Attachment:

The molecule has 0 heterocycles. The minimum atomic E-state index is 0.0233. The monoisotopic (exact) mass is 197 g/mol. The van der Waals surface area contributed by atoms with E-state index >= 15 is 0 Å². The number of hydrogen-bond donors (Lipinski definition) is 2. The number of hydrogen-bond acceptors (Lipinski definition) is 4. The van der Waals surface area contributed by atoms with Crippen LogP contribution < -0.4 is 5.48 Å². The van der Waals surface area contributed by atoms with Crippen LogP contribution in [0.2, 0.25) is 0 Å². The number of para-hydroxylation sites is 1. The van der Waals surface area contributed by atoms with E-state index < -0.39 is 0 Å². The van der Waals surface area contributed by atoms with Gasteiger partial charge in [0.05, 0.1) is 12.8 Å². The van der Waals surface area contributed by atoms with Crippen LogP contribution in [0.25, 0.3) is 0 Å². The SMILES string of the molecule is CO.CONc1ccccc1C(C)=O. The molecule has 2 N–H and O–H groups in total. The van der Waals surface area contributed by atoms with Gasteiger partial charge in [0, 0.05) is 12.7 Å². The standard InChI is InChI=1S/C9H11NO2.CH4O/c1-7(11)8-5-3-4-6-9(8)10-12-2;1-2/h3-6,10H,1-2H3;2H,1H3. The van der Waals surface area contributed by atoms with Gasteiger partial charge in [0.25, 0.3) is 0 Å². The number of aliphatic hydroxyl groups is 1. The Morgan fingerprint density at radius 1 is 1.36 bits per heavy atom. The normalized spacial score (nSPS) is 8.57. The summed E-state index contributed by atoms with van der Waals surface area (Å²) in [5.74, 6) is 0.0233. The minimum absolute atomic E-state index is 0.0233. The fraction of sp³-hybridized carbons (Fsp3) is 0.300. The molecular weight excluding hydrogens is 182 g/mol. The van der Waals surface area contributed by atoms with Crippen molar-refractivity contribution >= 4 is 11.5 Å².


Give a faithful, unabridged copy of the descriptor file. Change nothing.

The molecule has 0 heterocycles. The minimum atomic E-state index is 0.0233. The monoisotopic (exact) mass is 197 g/mol. The van der Waals surface area contributed by atoms with E-state index >= 15 is 0 Å². The number of hydrogen-bond donors (Lipinski definition) is 2. The number of hydrogen-bond acceptors (Lipinski definition) is 4. The van der Waals surface area contributed by atoms with Crippen LogP contribution < -0.4 is 5.48 Å². The van der Waals surface area contributed by atoms with Crippen LogP contribution in [0.2, 0.25) is 0 Å². The number of para-hydroxylation sites is 1. The van der Waals surface area contributed by atoms with E-state index < -0.39 is 0 Å². The van der Waals surface area contributed by atoms with Gasteiger partial charge in [0.05, 0.1) is 12.8 Å². The van der Waals surface area contributed by atoms with Crippen LogP contribution in [0.25, 0.3) is 0 Å². The SMILES string of the molecule is CO.CONc1ccccc1C(C)=O. The molecule has 2 N–H and O–H groups in total. The van der Waals surface area contributed by atoms with Gasteiger partial charge in [0, 0.05) is 12.7 Å². The standard InChI is InChI=1S/C9H11NO2.CH4O/c1-7(11)8-5-3-4-6-9(8)10-12-2;1-2/h3-6,10H,1-2H3;2H,1H3. The van der Waals surface area contributed by atoms with Gasteiger partial charge in [0.25, 0.3) is 0 Å². The number of aliphatic hydroxyl groups is 1. The Morgan fingerprint density at radius 1 is 1.36 bits per heavy atom. The normalized spacial score (nSPS) is 8.57. The summed E-state index contributed by atoms with van der Waals surface area (Å²) in [5.74, 6) is 0.0233. The minimum absolute atomic E-state index is 0.0233. The fraction of sp³-hybridized carbons (Fsp3) is 0.300. The molecular weight excluding hydrogens is 182 g/mol. The van der Waals surface area contributed by atoms with Crippen molar-refractivity contribution >= 4 is 11.5 Å².